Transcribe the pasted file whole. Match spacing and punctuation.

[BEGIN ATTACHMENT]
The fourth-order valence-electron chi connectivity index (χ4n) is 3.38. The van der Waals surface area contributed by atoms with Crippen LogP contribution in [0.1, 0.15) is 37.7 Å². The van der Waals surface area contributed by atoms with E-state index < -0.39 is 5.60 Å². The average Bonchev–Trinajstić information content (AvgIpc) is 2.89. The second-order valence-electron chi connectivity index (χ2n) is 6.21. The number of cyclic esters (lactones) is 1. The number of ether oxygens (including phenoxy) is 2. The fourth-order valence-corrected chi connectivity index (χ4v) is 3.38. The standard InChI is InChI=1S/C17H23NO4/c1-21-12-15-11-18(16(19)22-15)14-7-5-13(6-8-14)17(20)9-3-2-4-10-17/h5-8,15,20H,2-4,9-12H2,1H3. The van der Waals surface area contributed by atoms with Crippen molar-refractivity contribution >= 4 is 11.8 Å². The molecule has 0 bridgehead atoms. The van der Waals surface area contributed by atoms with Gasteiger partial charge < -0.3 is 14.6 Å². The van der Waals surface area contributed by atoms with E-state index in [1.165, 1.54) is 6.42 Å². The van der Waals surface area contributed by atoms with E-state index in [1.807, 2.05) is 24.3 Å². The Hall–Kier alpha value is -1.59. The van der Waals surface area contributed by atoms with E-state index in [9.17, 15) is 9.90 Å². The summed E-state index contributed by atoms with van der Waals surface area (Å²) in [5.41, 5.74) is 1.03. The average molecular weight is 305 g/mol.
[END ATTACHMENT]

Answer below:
The fourth-order valence-electron chi connectivity index (χ4n) is 3.38. The van der Waals surface area contributed by atoms with Crippen LogP contribution in [0.1, 0.15) is 37.7 Å². The van der Waals surface area contributed by atoms with E-state index < -0.39 is 5.60 Å². The average Bonchev–Trinajstić information content (AvgIpc) is 2.89. The second-order valence-electron chi connectivity index (χ2n) is 6.21. The number of cyclic esters (lactones) is 1. The number of ether oxygens (including phenoxy) is 2. The fourth-order valence-corrected chi connectivity index (χ4v) is 3.38. The standard InChI is InChI=1S/C17H23NO4/c1-21-12-15-11-18(16(19)22-15)14-7-5-13(6-8-14)17(20)9-3-2-4-10-17/h5-8,15,20H,2-4,9-12H2,1H3. The van der Waals surface area contributed by atoms with Crippen molar-refractivity contribution >= 4 is 11.8 Å². The molecule has 0 bridgehead atoms. The van der Waals surface area contributed by atoms with Gasteiger partial charge < -0.3 is 14.6 Å². The van der Waals surface area contributed by atoms with E-state index in [1.165, 1.54) is 6.42 Å². The van der Waals surface area contributed by atoms with E-state index in [1.807, 2.05) is 24.3 Å². The Hall–Kier alpha value is -1.59. The van der Waals surface area contributed by atoms with E-state index in [9.17, 15) is 9.90 Å². The summed E-state index contributed by atoms with van der Waals surface area (Å²) in [5.41, 5.74) is 1.03. The average molecular weight is 305 g/mol.